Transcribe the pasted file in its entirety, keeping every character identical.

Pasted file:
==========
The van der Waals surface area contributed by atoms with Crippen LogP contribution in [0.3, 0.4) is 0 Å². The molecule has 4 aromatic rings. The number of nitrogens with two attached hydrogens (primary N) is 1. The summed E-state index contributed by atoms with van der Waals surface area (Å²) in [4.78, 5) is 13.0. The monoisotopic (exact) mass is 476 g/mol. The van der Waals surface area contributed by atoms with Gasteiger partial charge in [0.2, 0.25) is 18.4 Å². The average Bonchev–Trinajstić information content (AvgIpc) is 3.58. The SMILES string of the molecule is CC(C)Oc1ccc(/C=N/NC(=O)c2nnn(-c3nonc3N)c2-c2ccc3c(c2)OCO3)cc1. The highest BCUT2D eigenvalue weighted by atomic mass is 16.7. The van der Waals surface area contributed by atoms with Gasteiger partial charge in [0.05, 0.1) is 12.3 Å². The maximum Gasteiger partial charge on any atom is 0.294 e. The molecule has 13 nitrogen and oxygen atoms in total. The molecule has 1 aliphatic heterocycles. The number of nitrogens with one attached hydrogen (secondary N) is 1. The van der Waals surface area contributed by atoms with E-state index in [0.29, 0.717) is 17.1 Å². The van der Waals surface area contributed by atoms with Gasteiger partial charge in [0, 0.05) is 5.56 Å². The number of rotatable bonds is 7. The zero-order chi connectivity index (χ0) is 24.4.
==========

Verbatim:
The van der Waals surface area contributed by atoms with Crippen LogP contribution in [0.3, 0.4) is 0 Å². The molecule has 4 aromatic rings. The number of nitrogens with two attached hydrogens (primary N) is 1. The summed E-state index contributed by atoms with van der Waals surface area (Å²) in [4.78, 5) is 13.0. The monoisotopic (exact) mass is 476 g/mol. The van der Waals surface area contributed by atoms with Gasteiger partial charge in [0.2, 0.25) is 18.4 Å². The average Bonchev–Trinajstić information content (AvgIpc) is 3.58. The SMILES string of the molecule is CC(C)Oc1ccc(/C=N/NC(=O)c2nnn(-c3nonc3N)c2-c2ccc3c(c2)OCO3)cc1. The highest BCUT2D eigenvalue weighted by atomic mass is 16.7. The van der Waals surface area contributed by atoms with Gasteiger partial charge in [0.05, 0.1) is 12.3 Å². The maximum Gasteiger partial charge on any atom is 0.294 e. The molecule has 13 nitrogen and oxygen atoms in total. The molecule has 1 aliphatic heterocycles. The number of nitrogens with one attached hydrogen (secondary N) is 1. The van der Waals surface area contributed by atoms with E-state index in [0.29, 0.717) is 17.1 Å². The van der Waals surface area contributed by atoms with Gasteiger partial charge in [0, 0.05) is 5.56 Å². The number of rotatable bonds is 7. The zero-order chi connectivity index (χ0) is 24.4.